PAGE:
One particular cease-and-desist letter has raised questions surrounding the rights of civilians to petition their state government representatives.
A human resources professional and political activist named Stacey Lane received the letter back in October from the office of Sen. Tom Cotton (R-Arkansas). The notice ordered Lane to stop contacting the senator’s offices.
“Health care was a really big issue before I got the letter. I did what I could to call senators and congressmen and raise the concerns I had,” Lane said, according to Salon.
As a United States citizen with a right to free speech, Lane should be allowed to contact the offices of a government official representing her. She said she’d call the office once or twice per week mostly during times before a major vote or legislative action; however, she would also go several weeks without contacting the office at all.
“My calls were purposeful, typically surrounding a major vote or legislative action or call to action via the various activist groups. I was not a serial, daily caller-just-to-call type [of] person,” Lane said.
Perhaps if she had been harassing Cotton or his staffers, the cease-and-desist letter would be justified, but if her account is accurate, then Cotton’s office has no grounds for silencing a civically engaged constituent.
Alas, Cotton’s office claims that, on more than one occasion, Lane used vulgar language in her calls. The last straw that resulted in the cease-and-desist letter was an incident in which Lane allegedly called a 19-year-old intern a “c**t.” The U.S. Capitol Police purportedly advised Cotton’s office to issue the letter after they reported Lane’s offensive calls.
While Lane is a member of Ozark Indivisible — an anti-Trump activist group — Cotton’s Senior Counselor for Military and Defense Affairs, John Noonan, asserted on Twitter that the letter was directed specifically to Lane and not any group of people or organization.
1. This went out to a single constituent, not a group.— John Noonan (@noonanjo) January 18, 2018
2. That constituent called a 19 year old intern a c***.
3. Constituent had multiple warnings.
4. We have a very different understanding of "harassment." https://t.co/gJdFYviELw
Lane claims that she doesn’t recall calling the intern the derogatory name and maintains that she’s only ever used that word maybe “two times in my life.”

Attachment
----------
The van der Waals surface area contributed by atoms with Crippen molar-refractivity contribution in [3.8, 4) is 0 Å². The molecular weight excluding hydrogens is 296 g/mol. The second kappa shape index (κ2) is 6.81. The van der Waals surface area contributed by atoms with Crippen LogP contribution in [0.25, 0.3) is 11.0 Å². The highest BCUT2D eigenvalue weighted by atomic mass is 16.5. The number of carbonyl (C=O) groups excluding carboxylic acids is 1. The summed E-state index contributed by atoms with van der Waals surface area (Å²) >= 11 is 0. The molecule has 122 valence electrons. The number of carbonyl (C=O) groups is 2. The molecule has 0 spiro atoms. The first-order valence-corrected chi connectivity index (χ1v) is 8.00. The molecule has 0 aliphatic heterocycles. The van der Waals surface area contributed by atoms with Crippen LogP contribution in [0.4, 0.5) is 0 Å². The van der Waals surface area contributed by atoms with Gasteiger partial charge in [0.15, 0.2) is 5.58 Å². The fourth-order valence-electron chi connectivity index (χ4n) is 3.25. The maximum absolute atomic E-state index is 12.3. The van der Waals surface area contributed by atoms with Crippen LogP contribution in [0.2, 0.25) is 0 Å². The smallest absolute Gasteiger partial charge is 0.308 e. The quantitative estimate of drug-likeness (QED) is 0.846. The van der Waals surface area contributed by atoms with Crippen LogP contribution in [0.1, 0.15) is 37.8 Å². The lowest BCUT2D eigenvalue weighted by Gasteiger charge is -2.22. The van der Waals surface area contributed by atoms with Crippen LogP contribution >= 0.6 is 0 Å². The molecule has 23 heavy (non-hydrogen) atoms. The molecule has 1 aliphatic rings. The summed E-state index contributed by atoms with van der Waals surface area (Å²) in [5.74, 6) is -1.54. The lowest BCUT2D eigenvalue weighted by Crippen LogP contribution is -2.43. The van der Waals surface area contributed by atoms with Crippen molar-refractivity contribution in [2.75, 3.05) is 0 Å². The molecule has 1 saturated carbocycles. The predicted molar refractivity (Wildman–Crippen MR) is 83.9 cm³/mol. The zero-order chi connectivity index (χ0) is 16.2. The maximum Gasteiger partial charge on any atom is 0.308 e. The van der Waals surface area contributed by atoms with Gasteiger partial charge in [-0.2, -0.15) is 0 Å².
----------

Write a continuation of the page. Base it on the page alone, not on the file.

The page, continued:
“Have I used colorful language? Yes, but it’s nothing more than I see our president using,” Lane told Salon.
Nevertheless, Cotton’s office maintains that their decision was sparked by Lane’s own actions:
“If an employee of Senator Cotton receives repeated communications that are harassing and vulgar, or any communication that contains a threat, our policy is to notify the U.S. Capitol Police’s Threat Assessment Section and, in accordance with their guidance, send a cease-and-desist letter to the individual making the harassing or threatening communication.”
Even if Lane said the disparaging things she’s been accused of, David Snyder — executive director of the First Amendment Coalition — said he still sees the cease-and-desist letter as problematic.
“This letter is inappropriate, and I would say it’s borderline unconstitutional,” Snyder told Salon. “This kind of speech, as offensive as it may be and as vulgar as it is, is just part of the game; it’s part of what happens in a democracy.”
Snyder also noted that Lane’s vulgar language doesn’t constitute a threat where a person would fear for their safety.
“If this staffer had a legitimate concern for personal safety, then this might be someone the office should report to the Capitol Police and let them deal with it from there,” Snyder said.
Wayne B. Giampietro, general counsel to the First Amendment Lawyers Association, also criticized the senator’s move, suggesting that sending the letter could be considered a form of intimidation.
“Anyone who wants to try to intimidate someone can send a cease and desist letter. Whether that letter is worth the paper it’s written on is another story,” he told Salon. “Unless the profanities are a direct and imminent threat to the lawmaker, they are almost certainly protected by the First Amendment.”
Lane shares the views of Giampietro and Snyder, proclaiming that the letter was “a tactic to suppress my voice.”
Perhaps this was all a strategic ploy by Cotton's office to make an example of Lane in an effort to discourage other protesters from voicing their concerns or from using profane language when doing so. Either way, watchdogs need to keep an eye on instances of this nature to make sure civilians' rights aren't routinely being infringed upon.